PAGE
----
With that in mind, the sheer volume of recent changes to the AML and CTF regimes, and various aspects of related laws, is understandable. It also means though that the complexity of the law in this area is forbidding, presenting a challenge even to the best-resourced compliance departments of the major banks, let alone smaller businesses and new entrants to the regulated sector. To provide a flavour, the following are just a few of the developments in the last two years:
1. A wholesale rewrite of the Regulations, with tighter obligations for the regulated sector, the establishment of a beneficial ownership register, new requirements for estate agents to do KYC and CDD on both sides of the transaction, and a redefinition of PEPs to include those within the European Economic Area (EEA) as well as outside it;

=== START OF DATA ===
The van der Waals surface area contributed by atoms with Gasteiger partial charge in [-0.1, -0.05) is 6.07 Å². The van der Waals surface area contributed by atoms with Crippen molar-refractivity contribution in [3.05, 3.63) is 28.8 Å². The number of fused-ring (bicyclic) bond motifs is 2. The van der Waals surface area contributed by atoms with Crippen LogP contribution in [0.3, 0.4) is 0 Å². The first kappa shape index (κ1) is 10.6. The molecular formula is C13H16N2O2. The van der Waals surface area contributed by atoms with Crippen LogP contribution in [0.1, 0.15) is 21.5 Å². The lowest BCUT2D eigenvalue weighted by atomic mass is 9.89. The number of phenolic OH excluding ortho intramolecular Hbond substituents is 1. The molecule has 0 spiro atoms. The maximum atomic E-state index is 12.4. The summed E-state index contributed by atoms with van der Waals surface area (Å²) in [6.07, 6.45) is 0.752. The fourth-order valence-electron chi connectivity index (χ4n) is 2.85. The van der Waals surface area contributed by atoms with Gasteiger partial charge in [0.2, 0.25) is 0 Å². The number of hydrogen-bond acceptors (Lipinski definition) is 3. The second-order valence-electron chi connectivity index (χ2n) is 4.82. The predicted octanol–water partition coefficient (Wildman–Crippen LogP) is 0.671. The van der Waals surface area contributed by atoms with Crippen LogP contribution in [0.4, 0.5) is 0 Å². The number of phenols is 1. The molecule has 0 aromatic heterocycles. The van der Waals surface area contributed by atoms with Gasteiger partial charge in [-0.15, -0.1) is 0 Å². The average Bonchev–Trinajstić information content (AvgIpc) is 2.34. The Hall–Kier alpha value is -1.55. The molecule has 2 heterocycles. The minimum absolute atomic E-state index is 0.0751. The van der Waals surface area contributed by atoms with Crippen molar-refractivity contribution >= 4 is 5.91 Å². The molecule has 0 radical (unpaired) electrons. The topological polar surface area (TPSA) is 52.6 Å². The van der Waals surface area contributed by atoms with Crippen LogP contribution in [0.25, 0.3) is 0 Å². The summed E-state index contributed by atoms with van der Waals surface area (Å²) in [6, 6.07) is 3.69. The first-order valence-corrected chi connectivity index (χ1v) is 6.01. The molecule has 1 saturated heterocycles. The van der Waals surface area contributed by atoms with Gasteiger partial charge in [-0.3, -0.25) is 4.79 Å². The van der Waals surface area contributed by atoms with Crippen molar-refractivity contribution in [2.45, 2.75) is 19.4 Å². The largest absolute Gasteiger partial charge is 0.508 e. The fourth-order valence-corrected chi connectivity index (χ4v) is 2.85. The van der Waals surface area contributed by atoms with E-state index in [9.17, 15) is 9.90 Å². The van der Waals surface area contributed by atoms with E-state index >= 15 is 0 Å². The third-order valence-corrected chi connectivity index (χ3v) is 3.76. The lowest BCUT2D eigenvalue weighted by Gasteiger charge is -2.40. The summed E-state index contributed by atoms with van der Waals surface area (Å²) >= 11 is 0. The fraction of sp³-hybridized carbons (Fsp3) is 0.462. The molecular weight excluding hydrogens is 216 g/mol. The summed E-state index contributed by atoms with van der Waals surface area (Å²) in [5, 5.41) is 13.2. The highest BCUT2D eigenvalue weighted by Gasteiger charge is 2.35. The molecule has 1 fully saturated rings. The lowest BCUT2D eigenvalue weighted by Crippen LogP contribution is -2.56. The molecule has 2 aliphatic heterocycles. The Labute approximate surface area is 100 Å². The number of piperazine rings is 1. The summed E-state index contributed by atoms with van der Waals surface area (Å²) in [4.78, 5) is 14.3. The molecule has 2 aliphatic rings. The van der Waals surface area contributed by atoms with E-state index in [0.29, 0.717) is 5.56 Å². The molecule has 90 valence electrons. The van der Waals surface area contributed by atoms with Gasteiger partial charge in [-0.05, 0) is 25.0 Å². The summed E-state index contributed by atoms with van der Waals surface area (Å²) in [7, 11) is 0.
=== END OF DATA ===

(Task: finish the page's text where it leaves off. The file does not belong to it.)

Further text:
2. Various reforms to POCA, including the advent of Unexplained Wealth Orders (UWOs, which are designed to force non-EEA PEPs and others to explain the source of funds used to buy property), a mechanism to extend the moratorium period following a consent request, and leaner systems for freezing and forfeiting funds in bank accounts;
3. New obligations on the regulated sector to report breaches of targeted sanctions;
4. New offences of failing to prevent the facilitation of tax evasion (separate to the AML and CTF regimes, though often dealt with by the same compliance officers);
5. A new body to oversee the supervisors of professional members of the regulated sector (such as accountants and lawyers);
6. A new (fifth) EU directive (which the UK has committed to enforcing next year), which among other things will broaden rights of access to the beneficial ownership register, and brings into the regulated sector some businesses that work with virtual currencies; and
7. A new legal mechanism for reforming the Regulations after the UK’s exit from the EU.
The Scope for Reform